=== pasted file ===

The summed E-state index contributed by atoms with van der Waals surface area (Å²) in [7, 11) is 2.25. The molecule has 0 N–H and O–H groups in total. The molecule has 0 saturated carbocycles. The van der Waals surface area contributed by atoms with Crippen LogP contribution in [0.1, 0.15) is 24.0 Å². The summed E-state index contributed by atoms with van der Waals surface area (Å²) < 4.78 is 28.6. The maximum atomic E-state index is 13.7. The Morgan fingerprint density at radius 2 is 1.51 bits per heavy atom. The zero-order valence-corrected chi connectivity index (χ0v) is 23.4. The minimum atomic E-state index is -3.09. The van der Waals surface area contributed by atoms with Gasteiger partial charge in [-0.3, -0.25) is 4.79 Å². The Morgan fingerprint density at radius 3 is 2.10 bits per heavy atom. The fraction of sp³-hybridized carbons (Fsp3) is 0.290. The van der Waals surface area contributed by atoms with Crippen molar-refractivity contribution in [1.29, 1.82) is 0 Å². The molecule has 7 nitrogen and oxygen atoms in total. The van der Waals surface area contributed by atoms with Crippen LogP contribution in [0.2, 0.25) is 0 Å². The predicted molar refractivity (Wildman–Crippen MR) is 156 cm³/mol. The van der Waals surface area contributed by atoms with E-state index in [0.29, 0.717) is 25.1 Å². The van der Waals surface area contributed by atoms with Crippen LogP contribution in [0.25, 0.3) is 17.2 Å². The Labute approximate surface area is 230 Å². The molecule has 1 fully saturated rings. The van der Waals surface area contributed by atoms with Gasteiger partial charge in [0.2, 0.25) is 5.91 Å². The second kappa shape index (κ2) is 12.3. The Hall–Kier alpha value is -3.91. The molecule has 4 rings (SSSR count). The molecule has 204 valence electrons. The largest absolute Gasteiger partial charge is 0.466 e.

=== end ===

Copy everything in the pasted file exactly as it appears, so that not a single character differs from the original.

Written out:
The summed E-state index contributed by atoms with van der Waals surface area (Å²) in [7, 11) is 2.25. The molecule has 0 N–H and O–H groups in total. The molecule has 0 saturated carbocycles. The van der Waals surface area contributed by atoms with Crippen LogP contribution in [0.1, 0.15) is 24.0 Å². The summed E-state index contributed by atoms with van der Waals surface area (Å²) < 4.78 is 28.6. The maximum atomic E-state index is 13.7. The Morgan fingerprint density at radius 2 is 1.51 bits per heavy atom. The zero-order valence-corrected chi connectivity index (χ0v) is 23.4. The minimum atomic E-state index is -3.09. The van der Waals surface area contributed by atoms with Gasteiger partial charge in [-0.3, -0.25) is 4.79 Å². The Morgan fingerprint density at radius 3 is 2.10 bits per heavy atom. The fraction of sp³-hybridized carbons (Fsp3) is 0.290. The van der Waals surface area contributed by atoms with Crippen molar-refractivity contribution in [1.29, 1.82) is 0 Å². The molecule has 7 nitrogen and oxygen atoms in total. The van der Waals surface area contributed by atoms with Crippen LogP contribution in [0.2, 0.25) is 0 Å². The predicted molar refractivity (Wildman–Crippen MR) is 156 cm³/mol. The van der Waals surface area contributed by atoms with E-state index in [0.29, 0.717) is 25.1 Å². The van der Waals surface area contributed by atoms with Crippen LogP contribution in [0.25, 0.3) is 17.2 Å². The Labute approximate surface area is 230 Å². The molecule has 1 fully saturated rings. The van der Waals surface area contributed by atoms with Gasteiger partial charge in [0.2, 0.25) is 5.91 Å². The second kappa shape index (κ2) is 12.3. The Hall–Kier alpha value is -3.91. The molecule has 4 rings (SSSR count). The molecule has 204 valence electrons. The largest absolute Gasteiger partial charge is 0.466 e.